The role of short-lived climate forcers in future scenarios
Organizers: Jan Fuglestvedt (CICERO), Detlef van Vuuren (PBL)
Short-lived climate forcers (SLCFs) - such as aerosols (and their precursors), HFCs, CH₄ and ozone precursors - have received increased attention during the recent years. They can have significant effects on climate change. It is a group of components with very different atmospheric and climate properties than CO₂, mainly related to lifetimes and sign of radiative forcing but also related to different sources and synergies and trade-offs in possible mitigation strategies. Another important characteristic of some SLCFs is that they are subject to relatively large uncertainties in estimates of their climate effects. The role of SLCFs in mitigation scenarios can be important. Firstly, they can have a strong influence on short-term climate change and air quality, and secondly, their contribution to climate change becomes also visible as impact on the calculated remaining carbon budgets for 1.5 and 2ºC global warming. As a result, the future development of SLCFs, their effects and the implications for mitigation strategies are relevant to all the IPCC Working Groups.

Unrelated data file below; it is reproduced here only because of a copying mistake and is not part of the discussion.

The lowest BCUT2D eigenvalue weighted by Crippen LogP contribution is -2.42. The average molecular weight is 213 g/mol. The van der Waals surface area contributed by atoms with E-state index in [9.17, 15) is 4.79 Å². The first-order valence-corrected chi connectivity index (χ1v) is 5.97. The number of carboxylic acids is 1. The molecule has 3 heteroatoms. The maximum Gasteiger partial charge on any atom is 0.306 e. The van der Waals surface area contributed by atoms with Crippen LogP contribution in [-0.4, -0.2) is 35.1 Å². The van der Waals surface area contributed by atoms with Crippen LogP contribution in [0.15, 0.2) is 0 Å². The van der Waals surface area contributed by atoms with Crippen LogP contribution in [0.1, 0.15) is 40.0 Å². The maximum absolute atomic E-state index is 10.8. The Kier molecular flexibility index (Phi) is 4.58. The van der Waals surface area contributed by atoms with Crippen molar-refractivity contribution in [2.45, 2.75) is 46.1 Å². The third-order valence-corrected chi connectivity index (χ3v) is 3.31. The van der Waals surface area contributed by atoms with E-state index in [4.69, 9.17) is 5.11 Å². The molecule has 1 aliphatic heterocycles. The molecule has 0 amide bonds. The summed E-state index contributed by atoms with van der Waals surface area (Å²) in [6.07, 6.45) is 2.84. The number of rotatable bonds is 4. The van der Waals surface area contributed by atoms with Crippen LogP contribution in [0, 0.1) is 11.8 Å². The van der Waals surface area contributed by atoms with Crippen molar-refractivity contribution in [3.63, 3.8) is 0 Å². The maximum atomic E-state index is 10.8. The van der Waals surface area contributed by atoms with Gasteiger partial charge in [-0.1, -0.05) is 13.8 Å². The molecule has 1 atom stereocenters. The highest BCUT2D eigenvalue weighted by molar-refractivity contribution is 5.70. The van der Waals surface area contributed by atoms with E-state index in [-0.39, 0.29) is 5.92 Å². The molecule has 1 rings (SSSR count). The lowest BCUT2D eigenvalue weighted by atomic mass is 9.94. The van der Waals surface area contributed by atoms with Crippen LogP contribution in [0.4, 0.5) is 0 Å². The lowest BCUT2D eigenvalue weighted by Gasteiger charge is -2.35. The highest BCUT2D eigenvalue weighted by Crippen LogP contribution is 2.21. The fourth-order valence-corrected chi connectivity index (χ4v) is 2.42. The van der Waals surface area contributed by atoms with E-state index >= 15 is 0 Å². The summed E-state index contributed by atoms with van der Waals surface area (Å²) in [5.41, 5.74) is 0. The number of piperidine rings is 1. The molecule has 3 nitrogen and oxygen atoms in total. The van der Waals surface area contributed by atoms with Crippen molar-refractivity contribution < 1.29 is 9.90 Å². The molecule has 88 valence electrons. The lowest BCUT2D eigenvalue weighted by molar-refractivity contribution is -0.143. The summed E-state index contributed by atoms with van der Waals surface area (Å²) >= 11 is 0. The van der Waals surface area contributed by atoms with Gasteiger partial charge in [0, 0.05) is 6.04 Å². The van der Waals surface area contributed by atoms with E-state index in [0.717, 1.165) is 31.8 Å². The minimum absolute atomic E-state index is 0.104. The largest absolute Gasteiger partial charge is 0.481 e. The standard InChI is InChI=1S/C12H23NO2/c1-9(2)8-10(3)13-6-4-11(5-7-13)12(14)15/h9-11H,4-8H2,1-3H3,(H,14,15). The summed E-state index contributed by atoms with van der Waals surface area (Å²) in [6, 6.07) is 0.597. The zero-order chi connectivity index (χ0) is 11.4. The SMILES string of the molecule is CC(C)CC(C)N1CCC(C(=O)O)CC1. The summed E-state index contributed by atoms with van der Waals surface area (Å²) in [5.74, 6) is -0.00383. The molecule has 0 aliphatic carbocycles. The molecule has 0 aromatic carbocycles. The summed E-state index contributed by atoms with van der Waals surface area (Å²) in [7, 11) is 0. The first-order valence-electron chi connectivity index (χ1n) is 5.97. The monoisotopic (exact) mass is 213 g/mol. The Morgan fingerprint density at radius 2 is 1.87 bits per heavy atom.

In this context, this session welcomes submissions on:
-What is the current understanding of radiative forcing from present day emissions of SLCF and their precursors, and what are the implications for future effects on (mean and extreme) temperatures and precipitation on global and regional scales
-How may the emissions of SLCFs develop in the future. In this context, we would especially be interested in future emissions and mitigation trajectories of SLCFs in relation to the timing of mitigation efforts and the possible trade-offs between CO₂ and non-CO₂ components
-What are the SLCF mitigation options and abatement costs in IAMs and scenarios, and new insights on advanced emission reductions options
-How can modelling of SLCFs be improved in IAMs given scientific developments from various MIPs
-New insights on the co-benefits of reducing SLCFs in scenarios, for instance, on air quality and effects on health and crops
Bill Collins (Univ of Reading). Tentative title: “On the geophysical knowledge of SLCFs and their role in scenarios.”
Zig Klimont (IIASA): "Future development of Short-Lived Climate Forcers (SLCFs) and mitigation options"